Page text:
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Diagnostic Accuracy Similar Between ChatGPT, Retina Specialists in Small Study

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Glaucoma specialists were outperformed by a large language model chatbot when it came to diagnostic and treatment accuracy in glaucoma cases.

A large language model (LLM) chatbot was able to outperform glaucoma specialists and match retina specialists in terms of accuracy when presented with deidentified glaucoma and retina cases and questions, according to a study published in JAMA Ophthalmology. This finding indicates that it could be a diagnostic tool in the future.

LLMs chatbots—a form of artificial intelligence—have previously demonstrated their ability to perform well on Ophthalmic Knowledge Assess Program examinations, and research has begun to examine how they can be used in specific areas of ophthalmology. This study aimed to assess the broader capabilities of the chatbot by comparing its accuracy with that of ophthalmologists at the attending level. Glaucoma and retina specialists who were at the fellowship level were compared with the LLM in this study.

Tonometry test for eye pressure | Image credit: eyeadobestock - stock.adobe.com

Tonometry test for eye pressure | Image credit: eyeadobestock - stock.adobe.com

The cross-sectional study took place in a single center. All data for eyes were taken from the Department of Ophthalmology at Icahn School of Medicine at Mount Sinai, New York, New York. All specialists were practicing physicians in the same center. The researchers selected 10 glaucoma and retina questions each from the Commonly Asked Questions of the American Academy of Ophthalmology to test knowledge on clinical questions. To test case management knowledge, 10 of retina cases and 10 glaucoma cases were selected from patients in the department. All selections of questions and patients were random.

The GPT-4 chatbot, whose version was that from May 12, 2023, was used for the study. A 10-point Likert scale was used to measure the accuracy of all answers, with 1 and 2 representing poor or unacceptable inaccuracies and 9 and 10 representing very good accuracy without any inaccuracies. A 6-point scale was used to evaluate how medically complete the results were.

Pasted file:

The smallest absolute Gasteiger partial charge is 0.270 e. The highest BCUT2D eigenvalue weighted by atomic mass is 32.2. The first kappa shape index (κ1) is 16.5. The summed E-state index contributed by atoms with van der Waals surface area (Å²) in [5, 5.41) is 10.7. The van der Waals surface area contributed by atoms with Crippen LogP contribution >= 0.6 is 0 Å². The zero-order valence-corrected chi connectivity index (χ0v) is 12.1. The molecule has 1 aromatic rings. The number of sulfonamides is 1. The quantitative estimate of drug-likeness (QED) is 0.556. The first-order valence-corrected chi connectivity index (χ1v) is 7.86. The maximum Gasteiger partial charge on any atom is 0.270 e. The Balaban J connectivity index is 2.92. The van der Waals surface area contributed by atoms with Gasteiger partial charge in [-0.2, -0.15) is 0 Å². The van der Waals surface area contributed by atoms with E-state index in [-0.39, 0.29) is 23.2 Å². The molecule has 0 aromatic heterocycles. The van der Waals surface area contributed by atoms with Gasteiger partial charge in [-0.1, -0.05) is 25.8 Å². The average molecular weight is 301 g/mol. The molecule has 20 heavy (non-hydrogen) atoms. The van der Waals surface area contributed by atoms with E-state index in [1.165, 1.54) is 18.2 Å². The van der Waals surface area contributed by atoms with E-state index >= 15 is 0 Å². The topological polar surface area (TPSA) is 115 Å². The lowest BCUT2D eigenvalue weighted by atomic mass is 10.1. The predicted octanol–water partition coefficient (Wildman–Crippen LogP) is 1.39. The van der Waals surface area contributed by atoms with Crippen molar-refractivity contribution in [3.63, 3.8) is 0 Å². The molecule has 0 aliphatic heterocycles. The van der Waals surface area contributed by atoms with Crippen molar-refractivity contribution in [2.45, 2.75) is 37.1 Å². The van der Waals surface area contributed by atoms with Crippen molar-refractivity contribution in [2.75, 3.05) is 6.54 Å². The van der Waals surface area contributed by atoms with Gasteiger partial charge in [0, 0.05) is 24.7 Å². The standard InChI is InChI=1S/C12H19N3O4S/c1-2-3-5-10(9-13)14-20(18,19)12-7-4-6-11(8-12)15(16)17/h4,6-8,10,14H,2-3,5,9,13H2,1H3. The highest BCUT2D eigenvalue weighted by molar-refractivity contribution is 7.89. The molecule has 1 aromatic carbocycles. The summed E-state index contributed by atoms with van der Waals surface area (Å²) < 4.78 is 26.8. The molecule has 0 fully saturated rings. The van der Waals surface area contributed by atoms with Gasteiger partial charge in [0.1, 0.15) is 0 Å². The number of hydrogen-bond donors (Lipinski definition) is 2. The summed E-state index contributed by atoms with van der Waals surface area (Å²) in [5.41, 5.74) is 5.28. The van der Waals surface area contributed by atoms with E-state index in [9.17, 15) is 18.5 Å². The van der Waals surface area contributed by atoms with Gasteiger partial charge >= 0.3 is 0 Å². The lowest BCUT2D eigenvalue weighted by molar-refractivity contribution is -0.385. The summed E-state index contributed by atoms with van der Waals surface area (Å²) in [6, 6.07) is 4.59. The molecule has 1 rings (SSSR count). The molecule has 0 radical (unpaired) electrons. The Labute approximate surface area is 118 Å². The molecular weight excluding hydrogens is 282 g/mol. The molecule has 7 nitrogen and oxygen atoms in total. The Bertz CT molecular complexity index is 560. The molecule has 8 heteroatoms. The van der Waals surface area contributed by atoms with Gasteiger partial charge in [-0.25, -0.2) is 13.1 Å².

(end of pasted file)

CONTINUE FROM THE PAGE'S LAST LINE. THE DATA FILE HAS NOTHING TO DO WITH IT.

The specialists for retina and glaucoma answered the clinical questions and the case management questions, and their answers were compared with the answers generated by GPT-4 as the primary end point.

There were 1271 images for accuracy and 1267 images for completeness rated for this study. There were 12 specialists included, with 8 of them being glaucoma specialists and 4 being retina specialists; 3 ophthalmology trainees were also included. The mean (SD) amount of years that the participants practiced was 11.7 (13.5) years.

The LLM chatbot had a mean combined question-case accuracy rank of 506.2, whereas the glaucoma specialists had a mean rank of 403.4. The mean rank for completeness was similar within the 2 groups at 528.3 for the LLM chatbot and 398.7 for the specialists. The mean rank for combined accuracy was closer between the LLM chatbot and the retina specialists, at 235.3 and 216.1, respectively. The mean rank for completeness was comparable at 258.3 for the chatbot and 208.7 for the retina specialists.

“Both trainees and specialists rated the chatbot’s accuracy and completeness more favorably than those of their specialist counterparts,” the authors wrote, with specialists rating the chatbot significantly better than humans in terms of accuracy and completeness.

There were some limitations to this study. This study took place at a single center with only 1 group of attendings, which may not make it generalizable to other populations. There are also limitations to the decision-making of chatbots, especially with complex decisions, which should be considered.

Overall, this assessment found that the LLM chatbot displayed comparative accuracy in diagnosis to retina and glaucoma specialists when it came to both clinical questions and clinical cases, which indicates its potential use as a tool in diagnosis.

Reference

Huang AS, Hirabayashi K, Barna L, Parikh D, Pasquale LR. Assessment of a large language model’s response to questions and cases about glaucoma and retina management. JAMA Ophthalmol. Published online February 22, 2024. doi:10.1001/jamaophthalmol.2023.6917

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